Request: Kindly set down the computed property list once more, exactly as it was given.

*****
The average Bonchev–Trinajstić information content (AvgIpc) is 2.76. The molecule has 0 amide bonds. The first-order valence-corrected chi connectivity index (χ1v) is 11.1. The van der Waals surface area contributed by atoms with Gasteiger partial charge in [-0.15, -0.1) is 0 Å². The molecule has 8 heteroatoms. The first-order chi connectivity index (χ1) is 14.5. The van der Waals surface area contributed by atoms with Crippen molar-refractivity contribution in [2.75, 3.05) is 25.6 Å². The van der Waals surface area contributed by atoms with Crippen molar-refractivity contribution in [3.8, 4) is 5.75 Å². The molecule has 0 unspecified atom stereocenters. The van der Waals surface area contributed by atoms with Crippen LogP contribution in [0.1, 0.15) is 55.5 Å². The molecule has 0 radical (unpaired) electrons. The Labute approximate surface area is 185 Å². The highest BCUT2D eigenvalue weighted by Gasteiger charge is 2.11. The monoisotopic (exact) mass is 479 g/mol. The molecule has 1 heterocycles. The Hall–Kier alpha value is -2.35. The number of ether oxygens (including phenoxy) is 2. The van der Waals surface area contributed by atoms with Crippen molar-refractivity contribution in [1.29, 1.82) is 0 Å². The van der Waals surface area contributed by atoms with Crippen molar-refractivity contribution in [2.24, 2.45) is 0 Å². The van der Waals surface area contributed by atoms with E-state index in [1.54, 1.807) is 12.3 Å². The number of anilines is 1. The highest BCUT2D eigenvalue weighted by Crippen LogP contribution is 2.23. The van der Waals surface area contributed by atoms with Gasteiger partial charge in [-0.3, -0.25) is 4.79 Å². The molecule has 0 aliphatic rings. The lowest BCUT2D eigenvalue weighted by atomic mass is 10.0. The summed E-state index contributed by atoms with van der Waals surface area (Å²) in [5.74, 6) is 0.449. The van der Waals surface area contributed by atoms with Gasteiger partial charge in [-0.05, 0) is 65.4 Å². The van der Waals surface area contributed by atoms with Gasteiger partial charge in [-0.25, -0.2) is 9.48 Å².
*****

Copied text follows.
The average Bonchev–Trinajstić information content (AvgIpc) is 2.76. The molecule has 0 amide bonds. The first-order valence-corrected chi connectivity index (χ1v) is 11.1. The van der Waals surface area contributed by atoms with Gasteiger partial charge in [-0.15, -0.1) is 0 Å². The molecule has 8 heteroatoms. The first-order chi connectivity index (χ1) is 14.5. The van der Waals surface area contributed by atoms with Crippen molar-refractivity contribution in [2.75, 3.05) is 25.6 Å². The van der Waals surface area contributed by atoms with Crippen molar-refractivity contribution in [3.8, 4) is 5.75 Å². The molecule has 0 unspecified atom stereocenters. The van der Waals surface area contributed by atoms with Crippen LogP contribution in [0.1, 0.15) is 55.5 Å². The molecule has 0 radical (unpaired) electrons. The Labute approximate surface area is 185 Å². The highest BCUT2D eigenvalue weighted by Gasteiger charge is 2.11. The monoisotopic (exact) mass is 479 g/mol. The molecule has 1 heterocycles. The Hall–Kier alpha value is -2.35. The number of ether oxygens (including phenoxy) is 2. The van der Waals surface area contributed by atoms with Crippen molar-refractivity contribution in [1.29, 1.82) is 0 Å². The van der Waals surface area contributed by atoms with Crippen molar-refractivity contribution in [2.24, 2.45) is 0 Å². The van der Waals surface area contributed by atoms with E-state index in [1.54, 1.807) is 12.3 Å². The number of anilines is 1. The highest BCUT2D eigenvalue weighted by Crippen LogP contribution is 2.23. The van der Waals surface area contributed by atoms with Gasteiger partial charge in [-0.3, -0.25) is 4.79 Å². The molecule has 0 aliphatic rings. The lowest BCUT2D eigenvalue weighted by atomic mass is 10.0. The summed E-state index contributed by atoms with van der Waals surface area (Å²) in [5.74, 6) is 0.449. The van der Waals surface area contributed by atoms with Gasteiger partial charge in [-0.05, 0) is 65.4 Å². The van der Waals surface area contributed by atoms with Gasteiger partial charge in [-0.25, -0.2) is 9.48 Å².